A number of high-profile cancellations turned Israel’s Meteor music festival into the latest battleground involving the boycott movement seeking to end Israeli rule over Palestinians.
The festival was meant to bring together indie groups from around the world in what organisers billed as a Woodstock-like “cutting edge musical journey that surpasses borders and distorts time and space”.
Instead, some 20 acts, including headliner Lana Del Rey, withdrew at the last minute amid apparent pressure from the BDS campaign.
Campaign organisers have claimed success, saying it reflects growing opposition to Israeli government policies among international millennials.
“The fact that these artists are cancelling is showing just how different the younger generation is viewing Israel,” said Diana Buttu, a Palestinian analyst who supports BDS – which stands for boycott, divestment and sanctions.
The campaign, founded in 2005, calls for such actions to be taken against Israeli businesses, cultural institutions and universities.
BDS said it seeks to end Israel’s occupation of lands captured in the 1967 Middle East war and what it describes as discrimination against Israel’s Arab minority.
It calls for the “right of return” for millions of Palestinian refugees and their descendants to homes their ancestors fled or were expelled from in the 1948 war over Israel’s creation.
The campaign compares itself to the anti-apartheid movement in South Africa, and its non-violent message has resonated with audiences around the world.
Israel said the campaign masks a deeper aim of delegitimising or even destroying the country.
A growing list of performers, including Israeli-American actress Natalie Portman and singer Lorde, have canceled appearances in Israel in recent months out of concern over Israeli policies.
Del Rey joined that list on August 31 when she announced that she was withdrawing from the Meteor Festival after an intense BDS lobbying campaign. In a statement on Twitter, the Grammy-nominated singer said she was “postponing” until she could perform for both Israeli and Palestinian audiences.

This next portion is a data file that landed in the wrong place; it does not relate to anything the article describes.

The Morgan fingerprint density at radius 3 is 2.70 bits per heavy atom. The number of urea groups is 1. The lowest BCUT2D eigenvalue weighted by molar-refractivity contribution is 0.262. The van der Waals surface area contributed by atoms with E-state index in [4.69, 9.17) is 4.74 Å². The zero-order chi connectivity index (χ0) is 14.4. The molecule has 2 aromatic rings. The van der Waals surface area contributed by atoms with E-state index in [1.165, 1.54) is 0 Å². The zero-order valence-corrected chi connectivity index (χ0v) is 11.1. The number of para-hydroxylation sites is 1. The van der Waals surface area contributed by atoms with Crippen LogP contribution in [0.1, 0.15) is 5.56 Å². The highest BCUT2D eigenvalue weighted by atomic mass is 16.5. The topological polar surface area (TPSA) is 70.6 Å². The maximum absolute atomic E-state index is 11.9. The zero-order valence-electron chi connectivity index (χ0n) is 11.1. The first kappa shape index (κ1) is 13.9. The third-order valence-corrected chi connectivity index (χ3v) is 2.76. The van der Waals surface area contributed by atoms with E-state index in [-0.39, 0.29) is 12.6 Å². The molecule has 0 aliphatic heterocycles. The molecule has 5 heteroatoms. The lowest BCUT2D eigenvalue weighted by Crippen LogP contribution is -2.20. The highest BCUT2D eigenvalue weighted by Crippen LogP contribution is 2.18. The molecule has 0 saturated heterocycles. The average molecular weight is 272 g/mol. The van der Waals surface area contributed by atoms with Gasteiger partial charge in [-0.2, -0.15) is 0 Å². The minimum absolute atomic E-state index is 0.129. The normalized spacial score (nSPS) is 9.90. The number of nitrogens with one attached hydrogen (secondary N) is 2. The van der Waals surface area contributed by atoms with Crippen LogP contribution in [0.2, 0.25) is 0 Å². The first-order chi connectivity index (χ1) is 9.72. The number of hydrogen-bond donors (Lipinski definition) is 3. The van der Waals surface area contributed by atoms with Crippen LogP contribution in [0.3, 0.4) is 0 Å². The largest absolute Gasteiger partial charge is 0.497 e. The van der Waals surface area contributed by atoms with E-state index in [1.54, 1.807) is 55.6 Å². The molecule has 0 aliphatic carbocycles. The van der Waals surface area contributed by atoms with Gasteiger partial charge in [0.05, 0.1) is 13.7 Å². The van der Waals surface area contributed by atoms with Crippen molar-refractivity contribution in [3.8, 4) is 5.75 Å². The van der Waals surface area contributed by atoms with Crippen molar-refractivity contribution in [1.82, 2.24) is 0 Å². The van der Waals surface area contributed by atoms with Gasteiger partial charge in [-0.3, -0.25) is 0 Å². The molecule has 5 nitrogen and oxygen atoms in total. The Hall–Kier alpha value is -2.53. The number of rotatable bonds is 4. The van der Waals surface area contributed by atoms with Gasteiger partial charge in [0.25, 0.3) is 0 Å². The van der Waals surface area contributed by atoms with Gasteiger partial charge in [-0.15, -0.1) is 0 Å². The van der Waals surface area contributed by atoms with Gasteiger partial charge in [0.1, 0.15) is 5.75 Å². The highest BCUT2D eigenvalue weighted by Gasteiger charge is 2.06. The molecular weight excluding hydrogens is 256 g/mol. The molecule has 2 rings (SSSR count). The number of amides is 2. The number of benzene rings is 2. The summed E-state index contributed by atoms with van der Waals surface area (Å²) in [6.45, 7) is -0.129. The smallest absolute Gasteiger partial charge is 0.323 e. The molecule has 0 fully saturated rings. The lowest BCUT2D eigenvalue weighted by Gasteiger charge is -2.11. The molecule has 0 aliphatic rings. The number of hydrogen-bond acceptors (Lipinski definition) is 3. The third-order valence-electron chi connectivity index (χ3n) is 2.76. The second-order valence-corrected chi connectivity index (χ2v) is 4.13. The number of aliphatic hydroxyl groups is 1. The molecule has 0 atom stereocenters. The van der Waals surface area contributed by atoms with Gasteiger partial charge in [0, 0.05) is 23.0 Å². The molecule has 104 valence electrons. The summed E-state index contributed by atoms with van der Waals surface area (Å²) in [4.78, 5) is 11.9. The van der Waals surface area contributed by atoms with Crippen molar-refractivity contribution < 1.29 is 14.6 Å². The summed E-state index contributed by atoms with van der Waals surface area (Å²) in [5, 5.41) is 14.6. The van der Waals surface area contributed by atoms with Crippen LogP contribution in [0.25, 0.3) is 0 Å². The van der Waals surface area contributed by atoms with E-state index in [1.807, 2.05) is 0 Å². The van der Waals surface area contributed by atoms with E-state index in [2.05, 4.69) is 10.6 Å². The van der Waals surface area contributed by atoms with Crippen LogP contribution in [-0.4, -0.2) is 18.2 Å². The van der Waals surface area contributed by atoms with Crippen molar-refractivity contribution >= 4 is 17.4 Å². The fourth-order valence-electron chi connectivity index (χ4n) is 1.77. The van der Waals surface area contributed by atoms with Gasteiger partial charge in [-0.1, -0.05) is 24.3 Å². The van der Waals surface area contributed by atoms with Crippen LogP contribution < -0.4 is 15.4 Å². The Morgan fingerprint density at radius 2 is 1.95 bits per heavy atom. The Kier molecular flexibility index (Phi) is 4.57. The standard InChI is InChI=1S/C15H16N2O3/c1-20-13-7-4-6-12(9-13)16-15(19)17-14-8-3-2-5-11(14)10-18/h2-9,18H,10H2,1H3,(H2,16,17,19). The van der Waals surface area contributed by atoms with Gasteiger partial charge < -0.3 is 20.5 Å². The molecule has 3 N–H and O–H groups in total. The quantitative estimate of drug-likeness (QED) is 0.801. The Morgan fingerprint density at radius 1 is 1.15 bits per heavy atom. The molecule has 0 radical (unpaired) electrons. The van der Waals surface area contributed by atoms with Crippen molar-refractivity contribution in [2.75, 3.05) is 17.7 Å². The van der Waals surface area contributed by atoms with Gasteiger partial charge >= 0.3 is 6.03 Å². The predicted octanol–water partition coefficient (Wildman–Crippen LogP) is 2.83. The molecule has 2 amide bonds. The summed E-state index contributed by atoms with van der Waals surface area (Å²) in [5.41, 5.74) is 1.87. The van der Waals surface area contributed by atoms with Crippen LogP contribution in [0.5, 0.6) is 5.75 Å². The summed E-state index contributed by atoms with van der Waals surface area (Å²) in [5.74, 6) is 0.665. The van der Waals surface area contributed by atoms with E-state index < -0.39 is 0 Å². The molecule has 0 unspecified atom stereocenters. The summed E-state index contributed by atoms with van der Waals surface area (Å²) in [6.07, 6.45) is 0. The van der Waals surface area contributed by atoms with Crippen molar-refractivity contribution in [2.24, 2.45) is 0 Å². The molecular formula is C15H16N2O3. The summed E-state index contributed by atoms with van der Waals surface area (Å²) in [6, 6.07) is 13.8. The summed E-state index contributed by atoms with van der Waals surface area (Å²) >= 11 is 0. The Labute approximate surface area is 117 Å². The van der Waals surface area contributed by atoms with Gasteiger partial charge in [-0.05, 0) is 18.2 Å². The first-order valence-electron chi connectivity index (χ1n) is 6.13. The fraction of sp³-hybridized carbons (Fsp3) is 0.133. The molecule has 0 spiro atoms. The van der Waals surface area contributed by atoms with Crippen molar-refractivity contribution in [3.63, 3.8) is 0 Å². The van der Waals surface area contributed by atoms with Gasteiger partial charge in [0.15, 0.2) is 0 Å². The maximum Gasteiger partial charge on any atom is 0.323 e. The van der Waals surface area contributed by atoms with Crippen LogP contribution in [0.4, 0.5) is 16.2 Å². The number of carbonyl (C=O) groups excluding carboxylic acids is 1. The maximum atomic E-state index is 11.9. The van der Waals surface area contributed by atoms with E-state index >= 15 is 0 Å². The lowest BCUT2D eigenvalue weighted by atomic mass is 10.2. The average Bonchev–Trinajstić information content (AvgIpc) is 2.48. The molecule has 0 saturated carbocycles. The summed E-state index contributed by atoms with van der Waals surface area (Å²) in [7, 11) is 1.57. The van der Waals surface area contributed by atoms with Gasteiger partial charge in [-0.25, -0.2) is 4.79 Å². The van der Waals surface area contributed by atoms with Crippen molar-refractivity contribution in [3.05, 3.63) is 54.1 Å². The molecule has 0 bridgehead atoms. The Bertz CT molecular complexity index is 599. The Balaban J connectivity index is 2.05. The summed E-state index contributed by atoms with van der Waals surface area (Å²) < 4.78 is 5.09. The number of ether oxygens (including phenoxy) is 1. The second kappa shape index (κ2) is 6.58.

Other no-shows included Of Montreal, a popular indie band that previously performed in Israel.
“Now is not the time for escapism and celebrations,” the group said on Facebook.
“Now is the time for activism and protests against Israeli apartheid, Israeli occupation of the West Bank and the human rights atrocities being carried out every day in Gaza by Israeli forces.”
Del Rey did not explicitly endorse the boycott message, and Portman said outright that she does not support BDS. Del Rey and several artists who skipped the Meteor Festival did not respond to interview requests.
Numerous A-listers, including Aerosmith, the Rolling Stones, Madonna, Justin Timberlake and Justin Bieber have performed in Israel in recent years.
Later this month, some of the world’s top DJs are expected to converge on Tel Aviv for the DGTL festival. Last year, the Australian musician Nick Cave accused the boycott movement of trying to “bully” artists who played in Israel.
Israel’s ministry of strategic affairs spends millions of dollars fighting BDS and has banned some activists from entering the country. Israel and its supporters also run outreach programmes on US college campuses in the battle for hearts and minds.
This comes at a time when opinion polls indicate waning support for Israel among American millennials.
In the case of the Meteor Festival, Israel’s strategic affairs ministry said a “small minority” of musicians backed out, arguing that they had fallen prey “to the incitement and hate-filled agenda of the Israel boycott movement”.
Festival organisers argued that music should unite people and that BDS “insanely politicised our event”.
In the end, thousands of people attended the Meteor Festival.
Many camped out under the stars, and fans enjoyed an eclectic mix of dozens of artists over three days. Media critics gave it warm reviews, barely mentioning the BDS issue.
BDS now has its sights on a more high-profile target: the Eurovision Song Contest.
Israel is expected to host the hugely popular event next year, and last week dozens of European artists, led by former Pink Floyd frontman Roger Waters, signed a letter calling for the contest to be moved to another country.